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Granite State May Pass Must-Tell Parents Law

Tuesday, January 18, 2011

New Hampshire may pass a parental notification law this year and spur other states to follow. Nebraska could take leadership on fetal pain legislation. The second of two stories on anti-choice momentum in the states after the 2010 elections.

Subhead: 
New Hampshire may pass a parental notification law this year and spur other states to follow. Nebraska could take leadership on fetal pain legislation. The second of two stories on anti-choice momentum in the states after the 2010 elections.





New Hampshire State House.</(WOMENSENEWS)--After nearly three decades of trying to pass a parental notification abortion law, anti-choice legislators in New Hampshire expect this to be the year to finally succeed.

In November, Republicans, who tend to be anti-choice, gained control of the state legislature and announced plans to introduce a parental notification law this spring. Similar bills have failed 14 times in the past 28 years.

This spring proponents think they'll finally be able to get it passed, not only because Republicans control the Senate but also because men are now the majority, unlike in 2008 when the Senate was female dominant.

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In 2003, when Republicans dominated the legislature, New Hampshire passed the nation's most restrictive parental notification law, which allowed no medical exceptions. Anti-choice legislators said any exception would be used by teens to avoid informing their parents.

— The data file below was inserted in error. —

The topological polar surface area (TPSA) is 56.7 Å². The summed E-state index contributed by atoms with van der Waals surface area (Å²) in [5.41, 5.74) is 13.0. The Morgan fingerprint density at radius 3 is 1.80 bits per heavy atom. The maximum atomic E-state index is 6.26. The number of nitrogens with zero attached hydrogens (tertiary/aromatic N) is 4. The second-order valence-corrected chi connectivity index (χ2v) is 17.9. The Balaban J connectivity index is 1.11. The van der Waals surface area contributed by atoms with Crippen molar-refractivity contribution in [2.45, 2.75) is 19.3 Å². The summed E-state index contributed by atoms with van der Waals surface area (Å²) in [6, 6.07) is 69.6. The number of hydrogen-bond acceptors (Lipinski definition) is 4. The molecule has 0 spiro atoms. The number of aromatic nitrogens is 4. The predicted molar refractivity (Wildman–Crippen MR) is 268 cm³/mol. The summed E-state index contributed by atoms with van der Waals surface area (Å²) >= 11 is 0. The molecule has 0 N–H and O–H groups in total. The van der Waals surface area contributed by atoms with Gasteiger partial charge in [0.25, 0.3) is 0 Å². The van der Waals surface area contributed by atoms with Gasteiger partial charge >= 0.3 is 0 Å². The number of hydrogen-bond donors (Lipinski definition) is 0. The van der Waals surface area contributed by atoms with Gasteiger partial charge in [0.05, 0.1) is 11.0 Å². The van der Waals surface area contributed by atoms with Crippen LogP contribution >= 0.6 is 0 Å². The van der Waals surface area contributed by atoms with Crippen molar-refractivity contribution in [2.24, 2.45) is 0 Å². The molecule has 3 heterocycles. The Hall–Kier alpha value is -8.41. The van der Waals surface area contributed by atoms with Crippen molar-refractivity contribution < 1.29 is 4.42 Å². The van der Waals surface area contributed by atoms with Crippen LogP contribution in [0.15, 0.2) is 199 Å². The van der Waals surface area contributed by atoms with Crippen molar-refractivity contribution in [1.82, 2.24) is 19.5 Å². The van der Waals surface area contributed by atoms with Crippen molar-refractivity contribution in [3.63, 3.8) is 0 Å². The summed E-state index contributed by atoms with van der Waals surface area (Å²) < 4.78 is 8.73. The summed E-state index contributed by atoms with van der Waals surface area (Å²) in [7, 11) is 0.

The Supreme Court, however, ruled unanimously in 2006 that a medical emergency must be included and sent the law back to the lower court to see if it could be retooled. Later that year, a pro-choice Democratic majority swept into the legislature and repealed the law before the court could rule.

About 7 percent of the 1.2 million abortions each year in the U.S. are undertaken by women under age 18.

The New York-based Guttmacher Institute, which tracks abortion reporting requirements nationwide, has found that 36 states have laws requiring notification of a parent 24 to 48 hours before the procedure. Thirty-two states make exceptions for minors to obtain abortion in medical emergencies.

The specifics of the most recent New Hampshire notification push have not been determined, but it could spur other states to follow suit.

"The combination of Gonzales v. Carhart and abortion being on the national stage in D.C. particularly during the health care debate, has emboldened legislators and activists to push harder for more restrictive abortion laws," said Jordan Goldberg, state advocacy counsel for the U.S. legal program of the Center for Reproductive Rights, a New York-based legal advocacy group.

Nebraska Law Possibly Replicated

A 2010 Nebraska law that makes it more difficult for women to obtain abortions after the 20th week of a pregnancy may also be ripe for replication by other states this year.

Net Change in Choice Composition in States

Governor

2010

2011

Pro-Choice

17

16 plus D.C.

Mixed Choice

12

5

Anti-Choice

21

29

 

 

 

State Legislatures

 

 

Pro-Choice

10 plus D.C.

8 plus D.C.

Anti-Choice

16

19

State Governments

2010

2011

 

 

 

State Governments (Governors and Legislatures)